Lawyers are trained to be advocates and adversaries. Good lawyers win for their clients. They are not trained to care particularly whether their client is guilty or innocent or whether their client breached the contract. A lawyer who gets his or her guilty client acquitted or who succeeds in helping his or her client successfully breach his or her contract is a winner and, hence, a good lawyer.
Under this system at its best, the lawyer's image is that of a crusader for justice, the lawyer who never rests until the innocent client or worthy victim has been vindicated. At its worst, the lawyer's image is that of a cynical shyster, out to beat the system on behalf of whoever can pay the most. But most lawyers are neither knights in shining armor nor crafty villains. They are just practitioners of their trade of advocacy.
Advocacy creates a sense of justice for lawyers that is different from a layperson's opinion of justice. Substantial justice, the justice that prevails when the guilty are convicted, is the domain of judges and juries, not the lawyer-advocate. What concerns lawyers most is procedural justice.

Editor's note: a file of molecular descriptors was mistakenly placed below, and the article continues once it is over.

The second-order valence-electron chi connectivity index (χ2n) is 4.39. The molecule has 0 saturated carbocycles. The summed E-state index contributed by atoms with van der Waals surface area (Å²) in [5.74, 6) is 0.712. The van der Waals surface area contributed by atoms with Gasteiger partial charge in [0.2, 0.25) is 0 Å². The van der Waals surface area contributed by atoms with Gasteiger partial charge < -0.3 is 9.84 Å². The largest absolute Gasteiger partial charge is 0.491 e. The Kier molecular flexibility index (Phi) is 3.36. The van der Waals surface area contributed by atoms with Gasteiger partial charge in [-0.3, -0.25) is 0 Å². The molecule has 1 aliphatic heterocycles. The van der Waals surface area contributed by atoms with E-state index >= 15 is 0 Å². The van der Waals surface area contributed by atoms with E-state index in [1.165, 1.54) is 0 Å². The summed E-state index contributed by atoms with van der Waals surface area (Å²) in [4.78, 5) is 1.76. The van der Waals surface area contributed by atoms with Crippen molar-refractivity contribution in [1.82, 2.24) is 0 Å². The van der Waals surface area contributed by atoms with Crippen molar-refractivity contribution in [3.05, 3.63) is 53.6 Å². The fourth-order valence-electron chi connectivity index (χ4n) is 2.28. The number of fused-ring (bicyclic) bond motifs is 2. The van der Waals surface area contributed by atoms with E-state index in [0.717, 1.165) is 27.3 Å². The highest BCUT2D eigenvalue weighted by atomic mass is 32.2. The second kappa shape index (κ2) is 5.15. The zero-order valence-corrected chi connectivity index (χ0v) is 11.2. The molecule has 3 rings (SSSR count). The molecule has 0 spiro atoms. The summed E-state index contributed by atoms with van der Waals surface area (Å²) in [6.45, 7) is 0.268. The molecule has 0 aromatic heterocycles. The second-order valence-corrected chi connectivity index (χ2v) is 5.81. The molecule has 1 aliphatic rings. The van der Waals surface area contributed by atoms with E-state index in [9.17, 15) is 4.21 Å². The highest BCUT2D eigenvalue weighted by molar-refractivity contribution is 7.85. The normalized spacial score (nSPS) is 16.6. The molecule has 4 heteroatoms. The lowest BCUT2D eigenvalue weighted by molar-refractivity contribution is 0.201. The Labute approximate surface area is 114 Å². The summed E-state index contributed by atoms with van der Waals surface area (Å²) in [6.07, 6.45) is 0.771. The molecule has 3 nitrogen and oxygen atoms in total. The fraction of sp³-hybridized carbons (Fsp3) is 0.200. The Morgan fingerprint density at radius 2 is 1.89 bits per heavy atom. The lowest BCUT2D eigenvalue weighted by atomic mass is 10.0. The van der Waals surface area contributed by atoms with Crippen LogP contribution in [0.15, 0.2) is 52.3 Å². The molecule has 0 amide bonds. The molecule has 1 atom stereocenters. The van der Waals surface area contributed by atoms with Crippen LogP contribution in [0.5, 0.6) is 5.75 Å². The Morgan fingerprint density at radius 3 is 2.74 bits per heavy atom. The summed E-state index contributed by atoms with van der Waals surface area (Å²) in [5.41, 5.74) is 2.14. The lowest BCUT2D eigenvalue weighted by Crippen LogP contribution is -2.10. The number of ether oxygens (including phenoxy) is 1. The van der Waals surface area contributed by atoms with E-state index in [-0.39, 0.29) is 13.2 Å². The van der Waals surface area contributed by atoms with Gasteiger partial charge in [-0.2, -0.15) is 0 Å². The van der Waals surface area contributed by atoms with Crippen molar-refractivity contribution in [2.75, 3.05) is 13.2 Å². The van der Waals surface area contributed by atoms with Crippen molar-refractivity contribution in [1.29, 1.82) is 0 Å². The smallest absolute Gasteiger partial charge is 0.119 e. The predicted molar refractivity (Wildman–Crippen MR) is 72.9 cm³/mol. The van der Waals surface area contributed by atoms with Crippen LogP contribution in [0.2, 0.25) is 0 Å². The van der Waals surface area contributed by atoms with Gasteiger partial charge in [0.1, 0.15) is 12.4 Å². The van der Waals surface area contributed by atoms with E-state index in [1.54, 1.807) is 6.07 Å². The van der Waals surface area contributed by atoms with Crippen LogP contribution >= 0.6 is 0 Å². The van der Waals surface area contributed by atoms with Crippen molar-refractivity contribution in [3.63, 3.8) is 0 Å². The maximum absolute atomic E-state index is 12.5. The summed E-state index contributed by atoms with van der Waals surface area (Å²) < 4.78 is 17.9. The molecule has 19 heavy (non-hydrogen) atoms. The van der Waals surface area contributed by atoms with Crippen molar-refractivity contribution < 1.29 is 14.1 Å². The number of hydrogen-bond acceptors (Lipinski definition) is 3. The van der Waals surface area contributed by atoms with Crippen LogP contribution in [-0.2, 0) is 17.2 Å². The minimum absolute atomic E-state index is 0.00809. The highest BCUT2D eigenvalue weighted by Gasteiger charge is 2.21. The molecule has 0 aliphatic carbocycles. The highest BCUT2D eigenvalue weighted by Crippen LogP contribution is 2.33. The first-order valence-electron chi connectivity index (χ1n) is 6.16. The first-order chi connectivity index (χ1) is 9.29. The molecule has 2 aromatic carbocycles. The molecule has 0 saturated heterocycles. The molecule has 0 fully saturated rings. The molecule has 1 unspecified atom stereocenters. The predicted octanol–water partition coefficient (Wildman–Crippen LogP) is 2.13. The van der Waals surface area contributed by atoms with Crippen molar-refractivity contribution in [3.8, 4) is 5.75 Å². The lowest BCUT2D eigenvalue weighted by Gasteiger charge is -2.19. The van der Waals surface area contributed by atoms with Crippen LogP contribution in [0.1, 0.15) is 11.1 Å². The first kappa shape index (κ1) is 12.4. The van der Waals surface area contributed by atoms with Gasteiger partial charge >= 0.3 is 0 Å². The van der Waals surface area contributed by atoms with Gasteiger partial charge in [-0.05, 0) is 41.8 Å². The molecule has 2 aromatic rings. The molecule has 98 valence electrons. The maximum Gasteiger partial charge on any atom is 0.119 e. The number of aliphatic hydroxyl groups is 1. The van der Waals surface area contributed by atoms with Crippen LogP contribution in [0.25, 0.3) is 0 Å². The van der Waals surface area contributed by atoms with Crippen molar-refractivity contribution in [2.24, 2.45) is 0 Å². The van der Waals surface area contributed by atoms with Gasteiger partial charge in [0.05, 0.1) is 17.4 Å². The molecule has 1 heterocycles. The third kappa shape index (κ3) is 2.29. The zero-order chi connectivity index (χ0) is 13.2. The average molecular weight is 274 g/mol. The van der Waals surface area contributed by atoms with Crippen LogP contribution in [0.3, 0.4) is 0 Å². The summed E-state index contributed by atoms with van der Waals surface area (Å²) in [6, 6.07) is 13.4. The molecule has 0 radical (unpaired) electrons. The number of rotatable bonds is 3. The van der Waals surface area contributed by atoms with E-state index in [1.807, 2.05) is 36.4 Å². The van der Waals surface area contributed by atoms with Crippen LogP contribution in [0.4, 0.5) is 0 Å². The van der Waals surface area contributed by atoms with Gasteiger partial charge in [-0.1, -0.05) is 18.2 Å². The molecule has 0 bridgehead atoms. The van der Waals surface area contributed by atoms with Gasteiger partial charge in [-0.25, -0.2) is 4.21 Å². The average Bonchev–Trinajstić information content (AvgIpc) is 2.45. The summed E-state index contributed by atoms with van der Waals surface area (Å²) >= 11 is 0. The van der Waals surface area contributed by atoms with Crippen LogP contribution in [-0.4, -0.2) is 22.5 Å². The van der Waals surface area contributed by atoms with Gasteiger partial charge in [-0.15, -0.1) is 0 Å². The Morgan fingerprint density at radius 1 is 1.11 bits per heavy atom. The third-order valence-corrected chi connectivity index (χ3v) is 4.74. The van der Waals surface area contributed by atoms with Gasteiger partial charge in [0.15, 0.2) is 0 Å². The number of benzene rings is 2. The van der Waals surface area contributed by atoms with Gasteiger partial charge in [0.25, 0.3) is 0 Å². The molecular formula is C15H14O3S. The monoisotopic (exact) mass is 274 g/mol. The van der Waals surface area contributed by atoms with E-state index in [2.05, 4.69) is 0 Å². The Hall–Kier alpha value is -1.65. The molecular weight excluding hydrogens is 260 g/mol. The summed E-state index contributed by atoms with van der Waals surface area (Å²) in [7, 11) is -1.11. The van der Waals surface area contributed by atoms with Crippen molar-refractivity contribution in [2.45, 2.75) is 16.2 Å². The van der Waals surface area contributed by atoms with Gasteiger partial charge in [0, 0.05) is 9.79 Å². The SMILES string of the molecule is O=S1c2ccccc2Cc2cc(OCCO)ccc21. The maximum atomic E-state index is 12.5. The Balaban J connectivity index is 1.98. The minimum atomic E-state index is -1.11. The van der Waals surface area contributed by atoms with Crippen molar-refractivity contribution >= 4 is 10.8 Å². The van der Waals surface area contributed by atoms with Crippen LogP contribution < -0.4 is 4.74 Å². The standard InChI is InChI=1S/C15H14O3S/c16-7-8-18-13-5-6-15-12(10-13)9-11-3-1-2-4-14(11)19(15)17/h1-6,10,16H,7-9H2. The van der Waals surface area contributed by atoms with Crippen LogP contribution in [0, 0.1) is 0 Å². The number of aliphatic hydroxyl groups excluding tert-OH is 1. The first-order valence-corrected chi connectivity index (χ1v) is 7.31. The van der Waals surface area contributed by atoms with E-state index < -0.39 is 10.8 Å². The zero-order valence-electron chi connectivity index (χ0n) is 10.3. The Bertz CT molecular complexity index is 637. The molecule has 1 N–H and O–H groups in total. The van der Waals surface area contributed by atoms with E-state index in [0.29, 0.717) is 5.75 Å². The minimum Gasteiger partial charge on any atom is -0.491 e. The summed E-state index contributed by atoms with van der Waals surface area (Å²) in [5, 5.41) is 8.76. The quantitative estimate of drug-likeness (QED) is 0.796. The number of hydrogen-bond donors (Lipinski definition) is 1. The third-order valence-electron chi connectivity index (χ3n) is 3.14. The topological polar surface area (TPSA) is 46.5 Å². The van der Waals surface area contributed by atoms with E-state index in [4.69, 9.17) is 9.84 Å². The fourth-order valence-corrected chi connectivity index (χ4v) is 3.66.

The adversary system has an elaborate set of procedures to make sure that neither side takes unfair advantage of the other. Many constitutional protections, such as the Fifth Amendment, are designed to ensure fairness in criminal prosecutions. Rules of evidence, rules of discovery, rules of court, are all procedural safeguards to insure fairness in the adversary system.
Lawyers are observant with procedures often to the dismay of their clients, for procedural requirements make for protracted and exorbitant divorces. I have witnessed lawyers spending thousands of dollars of their clients' money on procedures intended to discover hidden assets that could not possibly be worth enough money to cover the cost. But the fear that the other side might get away with five dollars' worth of defraud is enough for some zealous lawyers to justify spending a hundred dollars to preclude it.